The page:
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Improve Your Outlook

To feel energetic you need to eat healthfully, exercise regularly and get enough sleep. But what if you've done all those things, and you're still not performing at your peak? Your emotions may be to blame. According to a survey of endocrinologists, nutritionists and specialists in sports medicine conducted at The Chestnut Hill Institute, a center for research and psychotherapy in Boston, at least 70 percent of our perceived energy is attributable to our emotional state.

Here's an example of how emotions affect energy: You're running a race. It's the last mile. You're physically exhausted. Then, seemingly out of nowhere, your hope, desire and the sheer joy of accomplishment give you an extra boost; you pick up the pace and sail to the finish.

You've been rescued by emotional energy more often than you realize -- every time you're tired or sick but your optimism keeps you going. You've also been dragged down by emotional fatigue -- you're perfectly healthy, but worry, envy, discouragement or stress eat away at your inner resources, leaving you feeling drained. Fortunately, you have the option of managing your emotional energy. You simply need to take measures to boost it, just as you do for your physical stamina. Here's how.

Keep it new. High-energy people are always trying things they've never attempted before, even when the old and familiar patterns seem good enough. They never let themselves get stale.
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- Every week, add something new to your life. Try a food you've never eaten; take an alternate route to work, the store or the gym; listen to a recently released CD; read a new genre of book.
- Do something you do all the time in a different way. Are you a yoga devotee? Take a class with a new teacher, try a different kind of yoga or get a book or video with poses you haven't done before.
- Once every month or two, get radical. Take up a new sport; change your hair color or cut; get away for a long weekend to a new place.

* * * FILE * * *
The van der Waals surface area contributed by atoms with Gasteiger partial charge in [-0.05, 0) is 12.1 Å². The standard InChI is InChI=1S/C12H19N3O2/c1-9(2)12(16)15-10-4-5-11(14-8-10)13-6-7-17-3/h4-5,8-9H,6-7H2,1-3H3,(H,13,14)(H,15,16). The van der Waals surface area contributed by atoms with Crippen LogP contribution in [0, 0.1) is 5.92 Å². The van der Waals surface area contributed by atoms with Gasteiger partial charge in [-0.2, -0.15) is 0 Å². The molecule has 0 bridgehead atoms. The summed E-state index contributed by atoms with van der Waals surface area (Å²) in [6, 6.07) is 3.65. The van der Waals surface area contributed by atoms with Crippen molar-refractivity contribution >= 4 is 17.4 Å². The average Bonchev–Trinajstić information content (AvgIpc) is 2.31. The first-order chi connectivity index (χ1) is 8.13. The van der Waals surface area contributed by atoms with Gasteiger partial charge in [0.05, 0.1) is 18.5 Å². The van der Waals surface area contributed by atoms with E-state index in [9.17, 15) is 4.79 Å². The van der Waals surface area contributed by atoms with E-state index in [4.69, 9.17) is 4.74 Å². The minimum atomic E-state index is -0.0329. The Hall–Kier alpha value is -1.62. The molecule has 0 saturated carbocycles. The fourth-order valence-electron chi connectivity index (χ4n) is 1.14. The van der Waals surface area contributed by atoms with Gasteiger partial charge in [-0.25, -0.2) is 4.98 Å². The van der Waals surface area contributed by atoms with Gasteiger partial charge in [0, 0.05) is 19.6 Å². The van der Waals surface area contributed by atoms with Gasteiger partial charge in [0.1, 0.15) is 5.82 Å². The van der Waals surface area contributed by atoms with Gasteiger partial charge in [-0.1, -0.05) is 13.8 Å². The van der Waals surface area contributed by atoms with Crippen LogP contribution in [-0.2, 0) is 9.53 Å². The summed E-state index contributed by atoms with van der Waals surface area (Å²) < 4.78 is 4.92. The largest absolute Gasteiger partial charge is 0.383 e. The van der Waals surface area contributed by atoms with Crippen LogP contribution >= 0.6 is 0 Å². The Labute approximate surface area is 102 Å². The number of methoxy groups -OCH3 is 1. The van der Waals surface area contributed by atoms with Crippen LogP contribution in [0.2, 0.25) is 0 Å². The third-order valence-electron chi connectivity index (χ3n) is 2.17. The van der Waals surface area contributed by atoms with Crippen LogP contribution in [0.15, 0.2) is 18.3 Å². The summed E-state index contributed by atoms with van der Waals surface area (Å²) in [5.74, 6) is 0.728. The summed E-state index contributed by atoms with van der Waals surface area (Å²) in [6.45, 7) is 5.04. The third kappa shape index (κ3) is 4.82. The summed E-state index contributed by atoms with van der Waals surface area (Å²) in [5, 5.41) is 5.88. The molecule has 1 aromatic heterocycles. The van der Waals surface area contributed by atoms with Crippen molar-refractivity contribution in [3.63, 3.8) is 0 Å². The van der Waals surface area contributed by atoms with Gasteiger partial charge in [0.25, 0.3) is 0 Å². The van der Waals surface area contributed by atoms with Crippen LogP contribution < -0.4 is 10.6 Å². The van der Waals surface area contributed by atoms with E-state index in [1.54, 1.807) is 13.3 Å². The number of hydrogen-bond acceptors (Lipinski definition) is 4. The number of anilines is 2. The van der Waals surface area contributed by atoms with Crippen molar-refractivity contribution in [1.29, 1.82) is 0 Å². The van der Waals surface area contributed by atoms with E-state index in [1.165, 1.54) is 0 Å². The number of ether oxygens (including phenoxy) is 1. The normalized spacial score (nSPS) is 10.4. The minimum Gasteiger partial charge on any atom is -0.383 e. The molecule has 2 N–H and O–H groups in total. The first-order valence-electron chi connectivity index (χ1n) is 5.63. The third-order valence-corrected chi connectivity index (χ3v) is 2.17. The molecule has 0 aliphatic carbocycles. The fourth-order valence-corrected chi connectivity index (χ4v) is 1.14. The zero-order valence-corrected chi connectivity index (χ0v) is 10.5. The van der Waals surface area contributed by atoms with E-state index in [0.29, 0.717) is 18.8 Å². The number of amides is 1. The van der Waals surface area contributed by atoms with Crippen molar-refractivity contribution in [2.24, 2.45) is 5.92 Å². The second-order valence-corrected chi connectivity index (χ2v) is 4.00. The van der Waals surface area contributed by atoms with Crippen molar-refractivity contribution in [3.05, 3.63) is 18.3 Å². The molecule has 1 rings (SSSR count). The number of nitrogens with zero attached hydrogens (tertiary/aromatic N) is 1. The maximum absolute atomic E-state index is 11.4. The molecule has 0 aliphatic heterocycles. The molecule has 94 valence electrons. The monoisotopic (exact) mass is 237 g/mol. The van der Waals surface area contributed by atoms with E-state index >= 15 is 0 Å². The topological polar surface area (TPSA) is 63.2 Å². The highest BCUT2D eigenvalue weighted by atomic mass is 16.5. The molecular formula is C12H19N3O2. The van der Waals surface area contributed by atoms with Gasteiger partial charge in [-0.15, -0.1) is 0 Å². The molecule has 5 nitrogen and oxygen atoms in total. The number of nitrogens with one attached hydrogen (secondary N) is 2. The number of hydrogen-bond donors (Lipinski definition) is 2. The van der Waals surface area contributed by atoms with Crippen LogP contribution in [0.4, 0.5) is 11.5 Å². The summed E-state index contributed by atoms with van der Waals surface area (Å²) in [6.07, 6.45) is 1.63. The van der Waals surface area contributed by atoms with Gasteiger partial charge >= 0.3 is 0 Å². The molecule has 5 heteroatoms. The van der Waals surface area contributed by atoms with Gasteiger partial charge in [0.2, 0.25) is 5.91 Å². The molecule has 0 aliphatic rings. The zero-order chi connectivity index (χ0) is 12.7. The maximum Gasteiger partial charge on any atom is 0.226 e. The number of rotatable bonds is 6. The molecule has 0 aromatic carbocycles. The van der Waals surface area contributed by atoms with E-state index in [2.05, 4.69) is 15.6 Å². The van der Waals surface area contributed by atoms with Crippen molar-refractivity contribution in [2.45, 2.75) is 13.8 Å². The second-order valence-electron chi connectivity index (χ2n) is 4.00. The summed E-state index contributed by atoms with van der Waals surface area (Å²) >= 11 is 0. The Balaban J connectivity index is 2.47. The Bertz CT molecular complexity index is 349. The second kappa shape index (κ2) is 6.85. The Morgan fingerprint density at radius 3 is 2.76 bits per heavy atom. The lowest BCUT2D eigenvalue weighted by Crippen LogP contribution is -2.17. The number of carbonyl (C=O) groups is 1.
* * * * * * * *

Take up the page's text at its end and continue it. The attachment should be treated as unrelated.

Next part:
Be your own boss. Living up to other people's expectations and demands is exhausting. Of course, helping others can boost your emotional energy, but only when it's your choice to pitch in.
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- Examine your career, relationships and responsibilities, and ask yourself if you're mainly doing what someone else wants or what you want. If you aren't setting your own goals and fulfilling your own desires, it may be time for a change. - Venture out solo. Go to a movie or a restaurant by yourself, so you can choose exactly what you want -- or treat yourself to a minivacation where you set the genda.

Conquer a fear. Facing a fear is scary, but it's also a great opportunity to eliminate a source of stress from your life and get an energizing high at the same time.
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- Do something on a small scale that frightens you, just enough for you to say when you've done it, "Well, that wasn't so bad." Afraid of heights? Take a hike in a hilly rea where you'll gradually walk to higher ground. Scared to speak in public? Start by making toasts at dinner parties with friends.
- Talk about your fear with someone understanding -- or if it's a common phobia, join a support group or take a class to help you overcome it.

Enjoy yourself. Fun is fuel. That's why athletes, performers or anyone who genuinely enjoys what they do for a living so often excels at it. You can't have a blast every second, but being more playful or taking things less seriously will help keep you going.
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- Dismiss the idea that there's always a right way to do things. Perfectionism can turn everything into a struggle, so simply aim to do your best.
- Smile. There's abundant research suggesting that feelings follow actions. Once you start smiling, you just might boost your mood, and then you'll start having fun.
- Think up a list of things you've enjoyed in the past. If it was fun once, it will be again. Then go do it.

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